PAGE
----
Combined - Cold Weather 400 Wh/mi

City - Mild Weather 235 Wh/mi
Highway - Mild Weather 375 Wh/mi
Combined - Mild Weather 300 Wh/mi

Indication of real-world energy use in several situations. Cold weather: 'worst-case' based on -10°C and use of heating. Mild weather: 'best-case' based on 23°C and no use of A/C. The energy use will depend on speed, style of driving, climate and route conditions.

Assuming usable 80KWh range varies (according to conditions/driving style etc.) between 165 (485Wh/mi) and 340 (235 Wh/mi) miles.

I am still slightly confused by above as batteries are (meant to be) temperature controlled so why the big effect of external temperature?

Cheers,
 
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DRCayenne said:
I am still slightly confused by above as batteries are (meant to be) temperature controlled so why the big effect of external temperature?
Batteries prefer 20-24deg C.

Therefore the combination of air and battery use, they will either be heated or cooled. Either way the battery will be using a % of the power to do the cooling / heating.

In addition in hot/cold weather the driver will have the heating/cooling on ... again increasing your consumption.
 

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Code:
Therefore the combination of air and battery use, they will either be heated or cooled. Either way the battery will be using a % of the power to do the cooling / heating.

In addition in hot/cold weather the driver will have the heating/cooling on ... again increasing your consumption.
Hi,

From iPace site:
Code:
"EXTREME TEMPERATURES

Extreme low and high temperatures impact upon how well a battery can maintain its level of charge.

I-PACE features sophisticated thermal management systems which help to keep the battery at its optimal temperature and minimise the impact of outside temperatures on the car's range.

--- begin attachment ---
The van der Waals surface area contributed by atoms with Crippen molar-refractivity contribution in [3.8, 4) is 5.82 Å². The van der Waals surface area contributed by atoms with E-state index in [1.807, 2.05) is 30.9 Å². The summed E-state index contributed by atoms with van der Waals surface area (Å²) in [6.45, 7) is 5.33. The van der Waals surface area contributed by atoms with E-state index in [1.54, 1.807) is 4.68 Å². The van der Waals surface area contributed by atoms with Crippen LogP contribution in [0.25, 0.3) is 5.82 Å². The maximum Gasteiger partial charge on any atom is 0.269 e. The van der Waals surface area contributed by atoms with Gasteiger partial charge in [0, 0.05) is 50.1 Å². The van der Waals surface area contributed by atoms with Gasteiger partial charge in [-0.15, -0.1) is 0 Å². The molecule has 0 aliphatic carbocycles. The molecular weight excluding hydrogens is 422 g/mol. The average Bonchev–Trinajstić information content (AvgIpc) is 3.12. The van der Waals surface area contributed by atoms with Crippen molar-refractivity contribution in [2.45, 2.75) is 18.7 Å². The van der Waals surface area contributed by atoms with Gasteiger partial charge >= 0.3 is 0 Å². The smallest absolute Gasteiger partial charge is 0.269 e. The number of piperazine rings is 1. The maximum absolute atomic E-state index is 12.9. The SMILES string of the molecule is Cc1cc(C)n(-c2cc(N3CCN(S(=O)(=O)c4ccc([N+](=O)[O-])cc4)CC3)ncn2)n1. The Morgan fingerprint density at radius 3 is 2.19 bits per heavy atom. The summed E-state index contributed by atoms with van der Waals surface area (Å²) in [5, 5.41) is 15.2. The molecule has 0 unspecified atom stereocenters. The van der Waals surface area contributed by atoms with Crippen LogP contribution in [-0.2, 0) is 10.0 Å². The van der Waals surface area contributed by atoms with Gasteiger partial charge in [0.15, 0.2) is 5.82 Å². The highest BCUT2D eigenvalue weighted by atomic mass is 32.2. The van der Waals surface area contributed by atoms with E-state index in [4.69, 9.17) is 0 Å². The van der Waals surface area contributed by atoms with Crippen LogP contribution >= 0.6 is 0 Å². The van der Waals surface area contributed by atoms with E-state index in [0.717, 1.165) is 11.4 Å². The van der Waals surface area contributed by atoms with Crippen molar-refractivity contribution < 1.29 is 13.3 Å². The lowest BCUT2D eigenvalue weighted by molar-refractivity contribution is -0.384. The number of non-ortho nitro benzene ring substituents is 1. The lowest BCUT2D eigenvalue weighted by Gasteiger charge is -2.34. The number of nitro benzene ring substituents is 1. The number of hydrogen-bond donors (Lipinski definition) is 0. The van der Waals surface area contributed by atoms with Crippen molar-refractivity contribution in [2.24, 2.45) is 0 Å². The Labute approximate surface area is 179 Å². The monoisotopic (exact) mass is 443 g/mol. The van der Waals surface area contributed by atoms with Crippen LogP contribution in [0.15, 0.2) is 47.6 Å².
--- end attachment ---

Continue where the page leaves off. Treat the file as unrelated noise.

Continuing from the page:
Using power warms batteries so when it is cold......use will 'warm' batteries and ambient cold air (no power) will help cool batteries.
When it is warm batteries will require cooling....ambient air and power

Use of air con requires power both to heat and cool etc.

So in BOTH cases power will be required for either heating or cooling hence my confusion as the effects of external temperature on temp internal temp controlled battery efficiency seems excessive.

One way round this problem is to use the battery pre-conditioning app which can add between 31 and 62 miles (https://www.autocar.co.uk/car-news/motor-shows-geneva-motor-show/2018-jaguar-i-pace-395bhp-ev-revealed ).

Cheers,
 

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johnd said:
Presumably this doesn't involve magic, but requires that the car is still connected to the charger, so using eg mains power rather than the car's own battery power for the temperature 'pre-conditioning'?
Yes, uses mains instead. Battery and car interior at optimal temp before you leave charger. Therefor max possible ramge, and minimising effect of temperature extremes on range